Compliance Q&A's

How should Human Resources strategies relate to today’s challenges for financial services companies
Question: How should Human Resources strategies relate to today’s challenges for financial services companies?
 
Answer
Over the past 10 years of recovering from the financial crisis, companies still face challenges that can be supported with their HR policies and strategies. One of the challenges is damage to reputation and brand.
 
Financial Services took a reputational hit during the financial crisis and is no longer an employer of choice. Consequently, employee engagement can be critical in retaining and attracting employees. Employee engagement is an important Human Resources strategy!
 
Reviews on sites such as Glass Door are explored, particularly by Millennials, which is the fastest growing population in the workforce today. Millennials are now becoming the supervisors and managers in companies. Current employees who are engaged are more likely to post positive reviews, spread positive reputation by word of mouth or refer qualified applicants.
 
Employee disengagement happens over time and is often subtle. However, the signs are not subtle and must be recognized. Disengaged employees don’t perform their jobs well, are a negative influence on other staff, and often create conflicts in the work environment. Disengagement is often caused by a marked difference between employer and employee expectations. Surveys have shown that overall employee satisfaction is the lowest in two decades.
 
Some areas where employees communicate dissatisfaction are time wasted in unnecessary meetings; conflicts with other work teams; confusion regarding duties and responsibilities; inefficient processes and poor communication; and a marked difference between leadership’s perception and employees’ reality.
 
What does employee engagement look like?
►Employees take pride in their work, evidenced in the quality performance that enhances productivity and provides exceptional customer service.
 
►Employees view the company goal as a common goal and work together to accomplish the goals. They believe “We’re all in this together.”
 
►Employees are loyal and have no plans to leave the company.
 
►Employees understand and support the company’s mission during good and bad times.
 
What can an employer do to increase employee engagement?
►Clearly communicate the company's mission and vision.
 
►Employees are engaged when they understand the goals of the organization and their part in fulfilling the mission and vision. In this way, they feel they are part of the company’s success.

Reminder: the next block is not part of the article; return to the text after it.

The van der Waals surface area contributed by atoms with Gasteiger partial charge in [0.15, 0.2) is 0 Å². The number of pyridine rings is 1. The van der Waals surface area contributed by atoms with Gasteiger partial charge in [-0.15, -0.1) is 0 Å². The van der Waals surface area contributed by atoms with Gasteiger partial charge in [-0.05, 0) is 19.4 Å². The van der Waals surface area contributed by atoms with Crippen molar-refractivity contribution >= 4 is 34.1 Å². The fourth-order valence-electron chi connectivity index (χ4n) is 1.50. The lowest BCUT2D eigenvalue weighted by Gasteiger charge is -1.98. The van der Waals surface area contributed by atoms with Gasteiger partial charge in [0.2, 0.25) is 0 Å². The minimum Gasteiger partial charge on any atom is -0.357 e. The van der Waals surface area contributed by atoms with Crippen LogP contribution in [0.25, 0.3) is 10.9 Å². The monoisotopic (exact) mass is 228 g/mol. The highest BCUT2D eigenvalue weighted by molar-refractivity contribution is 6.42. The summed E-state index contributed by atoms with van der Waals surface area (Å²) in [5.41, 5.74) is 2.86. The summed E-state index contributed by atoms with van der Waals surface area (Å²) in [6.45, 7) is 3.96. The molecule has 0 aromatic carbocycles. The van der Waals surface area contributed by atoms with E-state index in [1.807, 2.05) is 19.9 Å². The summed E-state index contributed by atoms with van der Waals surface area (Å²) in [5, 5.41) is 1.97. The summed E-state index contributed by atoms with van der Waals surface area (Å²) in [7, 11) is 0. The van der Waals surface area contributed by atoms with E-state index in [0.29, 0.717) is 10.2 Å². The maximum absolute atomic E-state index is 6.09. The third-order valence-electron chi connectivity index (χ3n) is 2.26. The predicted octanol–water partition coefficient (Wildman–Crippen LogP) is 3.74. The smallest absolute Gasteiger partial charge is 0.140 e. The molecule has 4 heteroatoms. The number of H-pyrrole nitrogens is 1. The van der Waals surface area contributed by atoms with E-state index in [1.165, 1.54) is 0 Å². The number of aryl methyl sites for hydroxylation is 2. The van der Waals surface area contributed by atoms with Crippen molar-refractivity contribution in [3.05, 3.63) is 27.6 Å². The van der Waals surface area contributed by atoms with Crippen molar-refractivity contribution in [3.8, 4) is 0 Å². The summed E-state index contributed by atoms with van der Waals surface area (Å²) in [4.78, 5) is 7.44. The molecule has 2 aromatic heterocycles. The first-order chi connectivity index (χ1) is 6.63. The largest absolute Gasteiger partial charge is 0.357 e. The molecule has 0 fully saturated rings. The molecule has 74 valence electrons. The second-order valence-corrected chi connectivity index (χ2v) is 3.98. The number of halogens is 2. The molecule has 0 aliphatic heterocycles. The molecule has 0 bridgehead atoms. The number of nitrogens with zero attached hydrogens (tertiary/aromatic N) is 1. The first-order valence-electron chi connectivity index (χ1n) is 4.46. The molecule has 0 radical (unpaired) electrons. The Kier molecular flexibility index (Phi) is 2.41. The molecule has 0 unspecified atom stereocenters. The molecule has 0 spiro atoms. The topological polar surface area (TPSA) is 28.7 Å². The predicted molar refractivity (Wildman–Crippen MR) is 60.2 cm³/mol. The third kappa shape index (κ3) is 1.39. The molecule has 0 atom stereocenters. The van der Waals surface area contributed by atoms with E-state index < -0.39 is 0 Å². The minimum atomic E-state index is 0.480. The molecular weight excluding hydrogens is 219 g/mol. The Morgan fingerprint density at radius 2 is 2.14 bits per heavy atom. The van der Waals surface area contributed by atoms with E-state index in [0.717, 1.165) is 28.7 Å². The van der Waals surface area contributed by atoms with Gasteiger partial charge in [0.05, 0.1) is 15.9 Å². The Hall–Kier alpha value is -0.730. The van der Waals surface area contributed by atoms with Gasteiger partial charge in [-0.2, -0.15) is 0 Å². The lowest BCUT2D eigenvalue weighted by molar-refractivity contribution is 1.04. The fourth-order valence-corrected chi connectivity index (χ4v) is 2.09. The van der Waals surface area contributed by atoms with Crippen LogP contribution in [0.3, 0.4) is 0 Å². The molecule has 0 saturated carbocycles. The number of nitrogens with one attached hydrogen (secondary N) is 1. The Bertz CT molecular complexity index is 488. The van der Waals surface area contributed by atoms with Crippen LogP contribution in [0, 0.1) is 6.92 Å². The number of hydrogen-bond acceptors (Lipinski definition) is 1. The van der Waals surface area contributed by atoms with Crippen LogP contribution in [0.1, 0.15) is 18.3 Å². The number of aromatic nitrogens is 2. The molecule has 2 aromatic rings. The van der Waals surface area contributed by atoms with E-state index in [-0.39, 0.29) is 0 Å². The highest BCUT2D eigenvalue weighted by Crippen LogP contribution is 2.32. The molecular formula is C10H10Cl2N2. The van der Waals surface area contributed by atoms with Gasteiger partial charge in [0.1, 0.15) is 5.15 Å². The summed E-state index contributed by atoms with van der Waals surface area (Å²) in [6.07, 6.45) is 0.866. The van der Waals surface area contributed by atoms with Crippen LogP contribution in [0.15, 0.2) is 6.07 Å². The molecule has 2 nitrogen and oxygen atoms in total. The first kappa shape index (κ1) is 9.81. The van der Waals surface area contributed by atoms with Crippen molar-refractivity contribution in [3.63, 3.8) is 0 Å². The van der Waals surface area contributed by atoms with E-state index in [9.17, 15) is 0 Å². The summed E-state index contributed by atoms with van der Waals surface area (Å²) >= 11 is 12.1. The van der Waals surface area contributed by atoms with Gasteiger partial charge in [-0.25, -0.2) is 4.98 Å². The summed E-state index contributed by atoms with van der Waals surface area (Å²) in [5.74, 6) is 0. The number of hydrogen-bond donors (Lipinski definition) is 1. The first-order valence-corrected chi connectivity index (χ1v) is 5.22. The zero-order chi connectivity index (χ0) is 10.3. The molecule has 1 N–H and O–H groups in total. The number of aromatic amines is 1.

►Provide clear expectations for employee behavior and results.
 
►This includes holding employees accountable for results and behavior.
 
►Provide open and honest communication.
 
►Both good news and bad news should be communicated. Lack of communication can create fear and uncertainty and can lead to turnover. In times of uncertainty, it is often high performers who leave because they realize their market value.
 
Reward and recognize
►Ensure employees understand they are valued. Incentive plans are not the only way to reward employees.
 
Involve employees
►When it is possible, engage the employees in decision making. This can be especially important to Millennials who value a collaborative approach to work.
 
Provide work and life balance
►Current workforces highly value having time for other pursuits besides work. Most employees no longer wish to continue working in an environment of continuous long hours and sustained feelings of overwhelming work responsibilities.
 
Understand the role of leadership
There is a direct correlation between engagement and leadership behaviors. Leaders who lead by example, openly communicate, and focus on employee well-being make a positive impact on employee morale, which increases employee engagement. The gap needs to close between leadership perceptions and employee realities. Leaders must have a vehicle for hearing employee concerns and recognizing when changes or improvement could be made. Skill development and training for managers to improve leadership behaviors should be available to every level of manager.
 
Employee engagement can be improved by incremental steps. The first step is embracing the concept of employee engagement and understanding the important role it plays in a company’s bottom line. 
Kimberly Braman is Director of Human Resources Compliance for Lenders Compliance Group.